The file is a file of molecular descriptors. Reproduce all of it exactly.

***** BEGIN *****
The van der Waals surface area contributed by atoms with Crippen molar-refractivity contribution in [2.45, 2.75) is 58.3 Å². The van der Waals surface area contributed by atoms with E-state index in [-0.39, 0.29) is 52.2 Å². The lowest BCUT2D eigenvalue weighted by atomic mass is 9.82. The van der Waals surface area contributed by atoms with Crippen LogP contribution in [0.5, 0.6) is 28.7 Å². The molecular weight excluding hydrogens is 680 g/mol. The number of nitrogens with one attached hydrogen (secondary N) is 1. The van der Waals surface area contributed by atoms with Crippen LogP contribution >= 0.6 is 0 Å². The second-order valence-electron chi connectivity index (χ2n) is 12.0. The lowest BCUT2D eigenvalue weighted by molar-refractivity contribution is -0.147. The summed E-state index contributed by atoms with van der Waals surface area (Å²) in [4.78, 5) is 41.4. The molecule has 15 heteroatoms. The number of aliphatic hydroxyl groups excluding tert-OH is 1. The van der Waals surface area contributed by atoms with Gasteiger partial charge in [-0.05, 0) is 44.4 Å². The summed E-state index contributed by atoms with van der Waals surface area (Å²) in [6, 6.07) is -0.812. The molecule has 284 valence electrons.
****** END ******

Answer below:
The van der Waals surface area contributed by atoms with Crippen molar-refractivity contribution in [2.45, 2.75) is 58.3 Å². The van der Waals surface area contributed by atoms with E-state index in [-0.39, 0.29) is 52.2 Å². The lowest BCUT2D eigenvalue weighted by atomic mass is 9.82. The van der Waals surface area contributed by atoms with Crippen LogP contribution in [0.5, 0.6) is 28.7 Å². The molecular weight excluding hydrogens is 680 g/mol. The number of nitrogens with one attached hydrogen (secondary N) is 1. The van der Waals surface area contributed by atoms with Crippen LogP contribution >= 0.6 is 0 Å². The second-order valence-electron chi connectivity index (χ2n) is 12.0. The lowest BCUT2D eigenvalue weighted by molar-refractivity contribution is -0.147. The summed E-state index contributed by atoms with van der Waals surface area (Å²) in [4.78, 5) is 41.4. The molecule has 15 heteroatoms. The number of aliphatic hydroxyl groups excluding tert-OH is 1. The van der Waals surface area contributed by atoms with Gasteiger partial charge in [-0.05, 0) is 44.4 Å². The summed E-state index contributed by atoms with van der Waals surface area (Å²) in [6, 6.07) is -0.812. The molecule has 284 valence electrons.